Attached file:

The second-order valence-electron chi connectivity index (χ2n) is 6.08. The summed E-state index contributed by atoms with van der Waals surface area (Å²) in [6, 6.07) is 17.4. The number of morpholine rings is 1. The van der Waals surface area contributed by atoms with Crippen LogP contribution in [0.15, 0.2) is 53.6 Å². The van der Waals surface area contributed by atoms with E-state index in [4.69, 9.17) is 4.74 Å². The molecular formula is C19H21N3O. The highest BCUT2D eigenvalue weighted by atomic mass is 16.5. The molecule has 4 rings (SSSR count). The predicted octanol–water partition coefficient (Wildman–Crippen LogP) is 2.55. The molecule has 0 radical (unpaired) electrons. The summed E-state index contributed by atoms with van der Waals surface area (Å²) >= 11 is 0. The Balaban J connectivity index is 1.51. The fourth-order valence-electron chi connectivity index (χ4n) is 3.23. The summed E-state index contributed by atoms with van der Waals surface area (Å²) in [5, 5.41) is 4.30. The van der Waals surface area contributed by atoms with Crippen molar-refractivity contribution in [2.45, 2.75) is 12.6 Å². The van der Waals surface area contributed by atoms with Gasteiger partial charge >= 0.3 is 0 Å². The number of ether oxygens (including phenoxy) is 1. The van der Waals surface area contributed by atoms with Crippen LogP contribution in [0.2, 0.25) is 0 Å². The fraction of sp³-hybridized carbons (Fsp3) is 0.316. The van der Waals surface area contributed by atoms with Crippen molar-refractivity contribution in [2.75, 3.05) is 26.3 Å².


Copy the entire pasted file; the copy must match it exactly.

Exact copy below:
The second-order valence-electron chi connectivity index (χ2n) is 6.08. The summed E-state index contributed by atoms with van der Waals surface area (Å²) in [6, 6.07) is 17.4. The number of morpholine rings is 1. The van der Waals surface area contributed by atoms with Crippen LogP contribution in [0.15, 0.2) is 53.6 Å². The van der Waals surface area contributed by atoms with E-state index in [4.69, 9.17) is 4.74 Å². The molecular formula is C19H21N3O. The highest BCUT2D eigenvalue weighted by atomic mass is 16.5. The molecule has 4 rings (SSSR count). The predicted octanol–water partition coefficient (Wildman–Crippen LogP) is 2.55. The molecule has 0 radical (unpaired) electrons. The summed E-state index contributed by atoms with van der Waals surface area (Å²) >= 11 is 0. The Balaban J connectivity index is 1.51. The fourth-order valence-electron chi connectivity index (χ4n) is 3.23. The summed E-state index contributed by atoms with van der Waals surface area (Å²) in [5, 5.41) is 4.30. The van der Waals surface area contributed by atoms with Crippen molar-refractivity contribution in [2.45, 2.75) is 12.6 Å². The van der Waals surface area contributed by atoms with Gasteiger partial charge >= 0.3 is 0 Å². The number of ether oxygens (including phenoxy) is 1. The van der Waals surface area contributed by atoms with Crippen LogP contribution in [0.2, 0.25) is 0 Å². The fraction of sp³-hybridized carbons (Fsp3) is 0.316. The van der Waals surface area contributed by atoms with Crippen molar-refractivity contribution in [2.75, 3.05) is 26.3 Å².